When I was a kid, I would dream up completely insane presents to put on my Christmas wish list — shit that no parent could ever possibly afford and no child could ever possibly deserve. And every year, my parents would tell me before Christmas that I would NOT be getting the little race car I saw on the Obstacle Course round of Double Dare. They would sit me down and explain that Santa wasn’t a Formula One mechanic and that I shouldn’t be a fucking idiot.
The problem is that, on occasion, my parents DID get me something I wanted. But in order to keep it a surprise, they would play hard-to-get and tell me that I had no chance of getting Voltron, or whatever other stupid thing it was that I wanted.
I heard enough fake NOs from my mom over the years that I began to recognize the pattern and immediately assumed that NO meant YES. “Oh, mom says I have no chance of getting that hoverboard? IT’S MINE.” And then Christmas would come and I’d get a bag of fudge and hate the world.
Now I’m the parent and it’s my turn to engage in the futile task of managing my child’s expectations. This is the actual wish list that my daughter, who is 7, handed me a few weeks ago. It’s completely unreasonable and I have no way of explaining this to her without being a dick, or without her thinking I’m pulling some reverse-psychology shit on her. Let’s take a look at this Christmas wish list, item by item.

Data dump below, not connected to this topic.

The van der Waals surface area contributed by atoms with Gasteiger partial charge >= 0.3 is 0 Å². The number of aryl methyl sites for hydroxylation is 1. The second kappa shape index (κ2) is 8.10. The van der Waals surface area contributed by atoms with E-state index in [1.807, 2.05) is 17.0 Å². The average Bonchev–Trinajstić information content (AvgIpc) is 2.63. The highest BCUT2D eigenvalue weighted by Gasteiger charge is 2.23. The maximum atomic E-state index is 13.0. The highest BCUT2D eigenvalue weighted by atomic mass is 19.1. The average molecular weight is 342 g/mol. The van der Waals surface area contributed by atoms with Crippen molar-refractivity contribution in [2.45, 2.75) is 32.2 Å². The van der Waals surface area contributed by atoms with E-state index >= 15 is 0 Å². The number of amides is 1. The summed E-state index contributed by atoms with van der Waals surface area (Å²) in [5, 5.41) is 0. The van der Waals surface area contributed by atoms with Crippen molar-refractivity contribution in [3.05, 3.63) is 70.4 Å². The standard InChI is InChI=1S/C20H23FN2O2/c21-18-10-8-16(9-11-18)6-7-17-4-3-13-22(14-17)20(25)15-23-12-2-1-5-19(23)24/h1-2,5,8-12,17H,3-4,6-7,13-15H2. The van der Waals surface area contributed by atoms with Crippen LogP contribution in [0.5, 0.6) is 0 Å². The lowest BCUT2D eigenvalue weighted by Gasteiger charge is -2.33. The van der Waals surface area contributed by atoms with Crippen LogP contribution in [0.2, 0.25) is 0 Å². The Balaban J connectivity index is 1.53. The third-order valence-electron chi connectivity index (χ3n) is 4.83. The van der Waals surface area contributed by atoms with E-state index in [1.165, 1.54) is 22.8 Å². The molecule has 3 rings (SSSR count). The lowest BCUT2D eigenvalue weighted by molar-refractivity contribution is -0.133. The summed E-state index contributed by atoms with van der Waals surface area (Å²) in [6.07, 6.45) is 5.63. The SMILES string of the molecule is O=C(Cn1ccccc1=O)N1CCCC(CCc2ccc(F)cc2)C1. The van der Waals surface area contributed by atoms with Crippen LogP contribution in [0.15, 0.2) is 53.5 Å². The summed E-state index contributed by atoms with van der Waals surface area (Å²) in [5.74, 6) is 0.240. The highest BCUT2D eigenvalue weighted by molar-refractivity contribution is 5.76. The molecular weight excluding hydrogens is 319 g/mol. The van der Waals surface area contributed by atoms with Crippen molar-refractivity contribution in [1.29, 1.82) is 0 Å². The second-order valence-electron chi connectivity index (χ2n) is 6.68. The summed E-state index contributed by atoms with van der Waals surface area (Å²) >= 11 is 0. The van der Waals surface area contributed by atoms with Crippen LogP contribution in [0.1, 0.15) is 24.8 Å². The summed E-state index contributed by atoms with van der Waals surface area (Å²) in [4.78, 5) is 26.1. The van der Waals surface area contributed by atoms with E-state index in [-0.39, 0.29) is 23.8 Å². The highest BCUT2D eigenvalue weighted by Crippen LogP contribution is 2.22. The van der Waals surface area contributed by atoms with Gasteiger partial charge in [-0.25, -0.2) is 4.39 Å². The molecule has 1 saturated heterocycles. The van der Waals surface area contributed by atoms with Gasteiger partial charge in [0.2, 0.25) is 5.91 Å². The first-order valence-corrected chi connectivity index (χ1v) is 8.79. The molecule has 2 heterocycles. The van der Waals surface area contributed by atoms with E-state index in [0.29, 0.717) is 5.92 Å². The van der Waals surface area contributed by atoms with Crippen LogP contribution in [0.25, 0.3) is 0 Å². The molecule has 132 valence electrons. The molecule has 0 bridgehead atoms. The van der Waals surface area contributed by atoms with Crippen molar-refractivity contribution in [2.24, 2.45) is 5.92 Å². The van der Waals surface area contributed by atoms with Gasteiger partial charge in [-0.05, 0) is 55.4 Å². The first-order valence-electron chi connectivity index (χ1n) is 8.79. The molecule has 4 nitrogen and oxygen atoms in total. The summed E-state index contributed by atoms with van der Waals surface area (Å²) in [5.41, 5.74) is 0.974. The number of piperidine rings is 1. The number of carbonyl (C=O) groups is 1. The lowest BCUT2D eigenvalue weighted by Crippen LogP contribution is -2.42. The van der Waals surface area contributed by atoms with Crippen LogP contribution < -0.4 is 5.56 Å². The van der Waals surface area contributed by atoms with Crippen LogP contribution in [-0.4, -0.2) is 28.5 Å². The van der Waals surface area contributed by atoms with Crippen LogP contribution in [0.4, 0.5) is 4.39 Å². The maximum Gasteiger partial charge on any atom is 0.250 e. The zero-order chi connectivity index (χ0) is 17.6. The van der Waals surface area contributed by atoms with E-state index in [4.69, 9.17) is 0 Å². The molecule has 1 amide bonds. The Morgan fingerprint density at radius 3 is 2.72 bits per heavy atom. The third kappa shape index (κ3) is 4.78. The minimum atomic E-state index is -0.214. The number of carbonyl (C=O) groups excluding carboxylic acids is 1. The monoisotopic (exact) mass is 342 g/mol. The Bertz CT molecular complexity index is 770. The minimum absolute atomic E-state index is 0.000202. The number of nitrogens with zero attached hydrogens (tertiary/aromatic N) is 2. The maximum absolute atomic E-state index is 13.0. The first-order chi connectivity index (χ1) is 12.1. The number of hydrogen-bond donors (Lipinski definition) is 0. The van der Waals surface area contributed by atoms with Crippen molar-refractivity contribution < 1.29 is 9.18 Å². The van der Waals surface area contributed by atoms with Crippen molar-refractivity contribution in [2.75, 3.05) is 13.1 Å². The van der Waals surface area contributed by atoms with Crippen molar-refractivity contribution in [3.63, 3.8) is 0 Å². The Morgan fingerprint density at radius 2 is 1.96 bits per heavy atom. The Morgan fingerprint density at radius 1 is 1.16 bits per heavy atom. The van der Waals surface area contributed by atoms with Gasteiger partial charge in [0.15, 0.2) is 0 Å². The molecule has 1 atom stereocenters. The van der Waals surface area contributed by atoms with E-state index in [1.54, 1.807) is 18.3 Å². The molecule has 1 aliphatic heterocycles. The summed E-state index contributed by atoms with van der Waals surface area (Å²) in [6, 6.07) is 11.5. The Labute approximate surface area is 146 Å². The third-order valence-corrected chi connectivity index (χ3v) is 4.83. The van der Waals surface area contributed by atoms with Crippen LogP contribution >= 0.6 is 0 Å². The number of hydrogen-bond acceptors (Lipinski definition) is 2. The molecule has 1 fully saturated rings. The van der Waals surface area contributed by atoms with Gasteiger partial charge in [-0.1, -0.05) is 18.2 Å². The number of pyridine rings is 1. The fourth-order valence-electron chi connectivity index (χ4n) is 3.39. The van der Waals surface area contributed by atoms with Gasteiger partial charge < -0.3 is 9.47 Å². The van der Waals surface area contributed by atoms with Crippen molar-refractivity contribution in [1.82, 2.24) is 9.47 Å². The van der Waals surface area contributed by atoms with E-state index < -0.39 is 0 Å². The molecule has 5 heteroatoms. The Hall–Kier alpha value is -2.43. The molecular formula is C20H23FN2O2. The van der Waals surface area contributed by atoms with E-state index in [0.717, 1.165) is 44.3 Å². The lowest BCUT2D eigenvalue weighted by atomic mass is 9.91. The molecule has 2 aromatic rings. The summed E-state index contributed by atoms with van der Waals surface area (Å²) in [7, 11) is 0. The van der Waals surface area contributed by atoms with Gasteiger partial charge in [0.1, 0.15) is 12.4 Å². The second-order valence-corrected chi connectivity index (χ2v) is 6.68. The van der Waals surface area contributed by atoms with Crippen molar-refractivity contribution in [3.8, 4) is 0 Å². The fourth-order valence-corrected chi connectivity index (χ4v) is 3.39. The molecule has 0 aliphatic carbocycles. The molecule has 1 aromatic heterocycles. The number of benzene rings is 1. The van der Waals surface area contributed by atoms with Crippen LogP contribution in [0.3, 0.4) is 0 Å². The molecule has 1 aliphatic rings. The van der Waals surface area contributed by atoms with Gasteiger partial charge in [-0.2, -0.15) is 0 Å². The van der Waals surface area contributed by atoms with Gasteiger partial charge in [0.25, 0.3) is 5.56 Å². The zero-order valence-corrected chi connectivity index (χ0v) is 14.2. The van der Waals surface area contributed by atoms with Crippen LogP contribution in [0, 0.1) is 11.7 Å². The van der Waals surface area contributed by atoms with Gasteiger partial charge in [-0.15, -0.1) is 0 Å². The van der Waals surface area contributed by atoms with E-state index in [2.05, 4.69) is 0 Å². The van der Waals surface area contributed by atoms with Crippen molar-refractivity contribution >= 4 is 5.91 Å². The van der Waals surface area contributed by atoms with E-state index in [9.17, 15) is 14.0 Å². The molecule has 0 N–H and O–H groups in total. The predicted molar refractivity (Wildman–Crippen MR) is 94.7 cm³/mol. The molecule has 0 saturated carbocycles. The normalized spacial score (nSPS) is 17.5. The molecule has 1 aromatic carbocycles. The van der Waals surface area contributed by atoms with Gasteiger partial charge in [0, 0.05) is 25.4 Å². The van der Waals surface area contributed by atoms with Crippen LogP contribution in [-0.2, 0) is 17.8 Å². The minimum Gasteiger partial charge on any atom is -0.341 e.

“New American Girl Doll of the Year 2014.” The heartless corporate executives at American Girl roll out a new “doll of the year” doll every year, complete with its own book and shitty DVD movie (the last one starred Nia Vardalos and Ian Ziering) and a meticulously crafted backstory that reads like an account planner’s wet dream (“She’s a spirited girl who draws on her passions to inspire action!”).
And the kicker is that these dolls are always sold for a limited time (the 2013 doll of the year, Saige, is also on my kid’s wish list and costs $110 if you can find her), so that mothers around the world step on each other’s gullets just to secure one for their brainwashed offspring.
Anyway, American Girl has not named its stupid doll of the year for NEXT year yet, but my kid wants it anyway. I assume the doll’s name will be Kayden. Here is my kid asking for a present from the future, and that represents one of the more reasonable items. I love you, but you cannot have this, sweetheart.
“A bead kit like [my friend’s].” You got it. Done. In the basement as we speak, kiddo. But now we go a little off the rails …
“A little thing that can turn into anything at anytime.” The fuck is this? What am I, Galactus? Do you understand the catastrophic universal implications of possessing a shape-shifting, time-traveling device? Even Rob Gronkowski knows that isn’t to be toyed with.
You could turn it into a separate moon any time you like and then the Earth would be fucking DESTROYED by the additional gravitation. You cannot be trusted with this at age 7. If such a thing existed and were affordable, I wouldn’t have children. I would have a SPACE BROTHEL. There’s a reason that we have the laws of physics in place. And you expect this thing to be portable as well? You cannot have this.